Chapter two Magical Sewing: Assembling the Magic explains why you should let fabric choose you, the energy of fabrics, the place of a sewing machine in magical needlework, and giving that magic touch to everyday 'mundane' items. The chapter starts off with some anecdotes about the superstition and folklore of needlework including a very practical explanation for the following saying. "See a pin and pick it up, and all the day you'll have good luck, See a pin and let it lie, before the evening you will cry!" And how many times have you stepped on a needle or pin that has been left on a floor?
Other chapters cover the 'magical meanings' of well-known and fairly basic patchwork and quilting patterns, embroidery stitches, crochet and knitting stitches and patterns. There are also chapters on dyeing, spinning and weaving; magical dates and deities and also some magical alphabets and symbols to stitch onto your next altar cloth or ritual robe.
I would recommend this book to any pagan who is handy with a needle or who wishes to be. This book provides the inspiration and know-how for creating quilts, dolls and cross-stitch samplers not just for your person, altar or room but for others as well. My favourites are the BOS cover (pages 75-77), the 'Blessed Be' sampler (pages 93-96) and the Goddess pattern (pages 106-108). I have already stitched and blessed a runic tag for my husband when he first ventured out on some long-distance cycle rides. We planned which symbols and colours were appropriate and I stitched the runes onto some cloth all the while saying a 'prayer' to the goddess to protect him from harm and to provide him with power and speed.
- this could be hazardous to your pocket and your social life, as these
crafts can become addictive! Now to get on with all those projects which
have been planned and are piling up.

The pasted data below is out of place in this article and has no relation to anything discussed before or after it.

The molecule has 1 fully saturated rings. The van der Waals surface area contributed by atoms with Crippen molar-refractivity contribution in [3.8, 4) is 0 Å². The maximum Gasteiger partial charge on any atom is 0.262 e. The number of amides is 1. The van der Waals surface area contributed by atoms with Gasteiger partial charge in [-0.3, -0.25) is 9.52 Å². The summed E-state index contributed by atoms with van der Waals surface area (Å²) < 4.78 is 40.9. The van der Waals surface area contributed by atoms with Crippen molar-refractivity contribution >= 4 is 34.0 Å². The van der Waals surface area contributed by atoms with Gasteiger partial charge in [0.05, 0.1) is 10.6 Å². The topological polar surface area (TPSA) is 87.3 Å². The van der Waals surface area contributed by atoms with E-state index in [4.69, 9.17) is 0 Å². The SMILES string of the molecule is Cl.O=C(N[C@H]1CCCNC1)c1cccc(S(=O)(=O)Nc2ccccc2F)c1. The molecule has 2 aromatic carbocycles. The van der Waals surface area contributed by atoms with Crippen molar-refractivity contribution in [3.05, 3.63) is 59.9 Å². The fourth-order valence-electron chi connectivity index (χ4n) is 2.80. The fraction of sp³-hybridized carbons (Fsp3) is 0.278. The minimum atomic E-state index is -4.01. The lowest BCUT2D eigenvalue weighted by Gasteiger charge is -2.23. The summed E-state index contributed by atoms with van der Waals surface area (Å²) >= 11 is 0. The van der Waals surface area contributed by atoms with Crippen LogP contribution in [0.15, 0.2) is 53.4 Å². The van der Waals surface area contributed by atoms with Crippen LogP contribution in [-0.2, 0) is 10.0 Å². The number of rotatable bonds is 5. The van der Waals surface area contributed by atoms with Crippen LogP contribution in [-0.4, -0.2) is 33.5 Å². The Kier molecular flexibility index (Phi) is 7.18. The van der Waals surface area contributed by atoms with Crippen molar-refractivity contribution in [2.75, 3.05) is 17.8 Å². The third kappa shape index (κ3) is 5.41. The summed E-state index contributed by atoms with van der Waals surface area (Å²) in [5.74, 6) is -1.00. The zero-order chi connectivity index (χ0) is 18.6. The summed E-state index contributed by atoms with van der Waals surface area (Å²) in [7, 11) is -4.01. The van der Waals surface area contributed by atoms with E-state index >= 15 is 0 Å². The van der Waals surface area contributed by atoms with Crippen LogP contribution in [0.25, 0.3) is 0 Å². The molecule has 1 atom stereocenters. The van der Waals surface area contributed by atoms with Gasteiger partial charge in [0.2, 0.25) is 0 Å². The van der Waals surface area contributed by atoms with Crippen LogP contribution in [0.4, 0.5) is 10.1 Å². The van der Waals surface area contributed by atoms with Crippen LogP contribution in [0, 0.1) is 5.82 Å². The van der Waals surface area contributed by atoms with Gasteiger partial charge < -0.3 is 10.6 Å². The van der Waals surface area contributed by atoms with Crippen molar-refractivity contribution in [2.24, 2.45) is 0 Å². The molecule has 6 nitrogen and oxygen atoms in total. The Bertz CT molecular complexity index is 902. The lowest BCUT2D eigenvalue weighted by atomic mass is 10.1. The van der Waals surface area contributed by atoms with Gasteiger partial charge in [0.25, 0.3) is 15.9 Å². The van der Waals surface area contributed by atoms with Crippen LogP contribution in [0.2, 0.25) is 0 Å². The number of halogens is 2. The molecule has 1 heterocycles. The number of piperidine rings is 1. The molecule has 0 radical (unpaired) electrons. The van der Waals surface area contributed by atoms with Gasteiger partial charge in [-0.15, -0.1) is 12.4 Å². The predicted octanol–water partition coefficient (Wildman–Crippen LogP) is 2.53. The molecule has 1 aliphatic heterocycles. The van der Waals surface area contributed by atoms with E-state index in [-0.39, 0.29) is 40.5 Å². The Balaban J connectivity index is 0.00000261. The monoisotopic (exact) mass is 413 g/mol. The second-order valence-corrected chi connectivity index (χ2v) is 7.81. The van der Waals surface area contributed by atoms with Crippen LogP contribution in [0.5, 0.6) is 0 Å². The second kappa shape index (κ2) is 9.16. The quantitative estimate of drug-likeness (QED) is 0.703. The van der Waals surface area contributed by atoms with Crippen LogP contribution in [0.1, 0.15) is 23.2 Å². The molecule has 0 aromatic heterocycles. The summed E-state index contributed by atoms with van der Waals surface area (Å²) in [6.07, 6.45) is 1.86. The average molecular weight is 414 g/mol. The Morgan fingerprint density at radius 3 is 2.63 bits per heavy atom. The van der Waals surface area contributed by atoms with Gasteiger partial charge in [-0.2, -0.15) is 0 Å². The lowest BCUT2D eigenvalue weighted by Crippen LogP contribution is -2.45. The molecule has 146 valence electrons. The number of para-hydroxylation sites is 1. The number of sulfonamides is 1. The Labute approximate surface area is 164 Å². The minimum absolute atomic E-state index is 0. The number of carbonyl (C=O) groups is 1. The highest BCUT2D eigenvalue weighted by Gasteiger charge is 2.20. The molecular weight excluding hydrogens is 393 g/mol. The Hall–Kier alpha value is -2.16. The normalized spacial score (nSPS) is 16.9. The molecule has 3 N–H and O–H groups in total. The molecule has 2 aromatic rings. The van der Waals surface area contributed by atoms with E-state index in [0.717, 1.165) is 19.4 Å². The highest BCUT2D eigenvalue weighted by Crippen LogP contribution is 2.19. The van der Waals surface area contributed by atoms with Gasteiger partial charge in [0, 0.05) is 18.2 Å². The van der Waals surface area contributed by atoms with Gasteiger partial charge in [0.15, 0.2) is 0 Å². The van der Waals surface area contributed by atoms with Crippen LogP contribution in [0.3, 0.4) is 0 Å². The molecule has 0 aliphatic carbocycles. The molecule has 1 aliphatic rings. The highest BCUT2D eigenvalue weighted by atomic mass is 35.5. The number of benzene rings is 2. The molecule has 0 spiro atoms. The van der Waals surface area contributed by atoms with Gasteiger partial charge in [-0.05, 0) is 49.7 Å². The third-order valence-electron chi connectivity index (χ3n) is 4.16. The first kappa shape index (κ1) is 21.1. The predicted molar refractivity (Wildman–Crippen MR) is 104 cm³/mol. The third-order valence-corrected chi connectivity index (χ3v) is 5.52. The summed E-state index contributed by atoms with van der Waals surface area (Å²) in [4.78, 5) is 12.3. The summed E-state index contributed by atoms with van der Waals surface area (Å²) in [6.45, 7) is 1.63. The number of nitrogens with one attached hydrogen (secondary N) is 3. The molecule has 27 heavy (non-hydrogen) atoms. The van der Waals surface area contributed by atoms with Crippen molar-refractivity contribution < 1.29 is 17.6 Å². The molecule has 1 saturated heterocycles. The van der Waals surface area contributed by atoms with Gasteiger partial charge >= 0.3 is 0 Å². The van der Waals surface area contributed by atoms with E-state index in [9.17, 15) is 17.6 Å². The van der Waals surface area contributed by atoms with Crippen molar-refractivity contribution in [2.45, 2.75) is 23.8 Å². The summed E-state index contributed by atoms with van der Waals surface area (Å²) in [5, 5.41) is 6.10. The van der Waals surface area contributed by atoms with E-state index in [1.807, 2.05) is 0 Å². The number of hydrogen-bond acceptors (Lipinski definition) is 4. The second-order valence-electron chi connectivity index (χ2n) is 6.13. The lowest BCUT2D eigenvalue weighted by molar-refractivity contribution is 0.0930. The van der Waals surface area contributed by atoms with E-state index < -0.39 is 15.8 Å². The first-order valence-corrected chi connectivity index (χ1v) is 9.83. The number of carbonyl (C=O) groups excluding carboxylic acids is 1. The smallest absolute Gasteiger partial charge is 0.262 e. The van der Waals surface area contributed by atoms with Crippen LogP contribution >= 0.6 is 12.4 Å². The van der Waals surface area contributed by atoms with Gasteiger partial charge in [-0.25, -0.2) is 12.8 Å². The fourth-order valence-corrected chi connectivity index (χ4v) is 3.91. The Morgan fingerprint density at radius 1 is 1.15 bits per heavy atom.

Title:- Maat Magick
I want to have this book's babies and I don't care if I am a man. It's the bee's knees and the wasp's elbows. I'll try to calm down and explain. This book outlines a system of High Magick; magick aimed at exalting the magician to a higher spiritual level (next stop - Nirvana!) Traditional High Magick was systemised in Victorian/Edwardian times by mainly a load of blokes looking into the past to reconstruct the ancient systems of initiation. 'Maat Magick' has been formulated by a contemporary Priestess who knows modern art, science, thinking and attitudes. The difference in approach can be illustrated by comparing them to different schools:- the traditional High Magick approach resembles a public school (Eton, Harrow) which is formalized with a fixed curriculum and activities whilst the 'Maat Magick' approach resembles a progressive school ( Rudolph Steiner, Summerfield) which is more relaxed, has more freedom and is much more fun. Note that in either case you still receive a good education. 'Maat Magick' is based on Thelemic magick but this system is literally a new revelation. Of necessity, it covers the same territory but Nema's approach is more streamlined, her explanations more rooted in contemporary thought and culture rather than obscure occult lore. At the same time, working with this current of magick is more wide ranging. It can cover everything so you can decide to take a break from heavy ritual work and go off and explore Runes or Voodoo for example without feeling as though you are, somehow, skiving. It is all grist to the mill, after all. I would heartily recommend this book to anyone, especially those who are intrigued by the aims and wealth of practices that High Magick encompasses but are put off by the traditional approach.
Title:- Condensed Chaos
Author:- Phil Hine
My copy of this book is tatty and dog-eared, it's been read so much. The Chaos approach to magick tends towards examining thoroughly the way magick is done; keeping the best and ditching the rest. In a field of endeavor with more rules and formality than the State Opening of Parliament, it's a wonder that this approach is still comparatively new. 'Condensed Chaos' is playful, iconoclastic, witty, down to earth. practical and inspiring in a way that few books on magick are. Even if you don't wish to practice the system, it's worth buying for the wealth of ideas and approaches it has and to remind yourself that magick can and should be an interesting, inspiring and fun activity not a daily chore.
Title:- Teen Witch
This 'Teen Witch' book is, Imust say, one of the best wicca books I have read. It inspired me to go on with my wicca. Since I am only 13 years of age, I do not have much experience but this book feels like she is your friend and is helping you find your self. With each spell and chapter there is a small story.(a heart warming story) which I must say I enjoyed. Silver teachs you not only about spells but about being your self (being a wiccan).She lets you know the beleifs and not just the cool spells. This book is for any teen who wants to get off their feet and go forth into the wiccan world......